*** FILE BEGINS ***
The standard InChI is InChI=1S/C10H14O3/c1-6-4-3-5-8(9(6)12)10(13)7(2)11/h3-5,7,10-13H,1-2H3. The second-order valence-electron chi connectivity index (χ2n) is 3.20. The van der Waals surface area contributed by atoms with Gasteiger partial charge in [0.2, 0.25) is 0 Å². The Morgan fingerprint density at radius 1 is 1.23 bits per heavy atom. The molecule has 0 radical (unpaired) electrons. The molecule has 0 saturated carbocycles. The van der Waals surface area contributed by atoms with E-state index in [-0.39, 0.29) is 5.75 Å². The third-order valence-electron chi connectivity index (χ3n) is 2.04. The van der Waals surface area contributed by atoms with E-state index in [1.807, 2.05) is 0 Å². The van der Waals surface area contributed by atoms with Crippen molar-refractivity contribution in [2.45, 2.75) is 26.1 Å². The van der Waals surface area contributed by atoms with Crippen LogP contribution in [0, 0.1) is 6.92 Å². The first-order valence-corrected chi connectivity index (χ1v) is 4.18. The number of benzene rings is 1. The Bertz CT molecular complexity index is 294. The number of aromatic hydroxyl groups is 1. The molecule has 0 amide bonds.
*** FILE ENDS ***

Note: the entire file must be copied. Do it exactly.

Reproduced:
The standard InChI is InChI=1S/C10H14O3/c1-6-4-3-5-8(9(6)12)10(13)7(2)11/h3-5,7,10-13H,1-2H3. The second-order valence-electron chi connectivity index (χ2n) is 3.20. The van der Waals surface area contributed by atoms with Gasteiger partial charge in [0.2, 0.25) is 0 Å². The Morgan fingerprint density at radius 1 is 1.23 bits per heavy atom. The molecule has 0 radical (unpaired) electrons. The molecule has 0 saturated carbocycles. The van der Waals surface area contributed by atoms with E-state index in [-0.39, 0.29) is 5.75 Å². The third-order valence-electron chi connectivity index (χ3n) is 2.04. The van der Waals surface area contributed by atoms with E-state index in [1.807, 2.05) is 0 Å². The van der Waals surface area contributed by atoms with Crippen molar-refractivity contribution in [2.45, 2.75) is 26.1 Å². The van der Waals surface area contributed by atoms with Crippen LogP contribution in [0, 0.1) is 6.92 Å². The first-order valence-corrected chi connectivity index (χ1v) is 4.18. The number of benzene rings is 1. The Bertz CT molecular complexity index is 294. The number of aromatic hydroxyl groups is 1. The molecule has 0 amide bonds.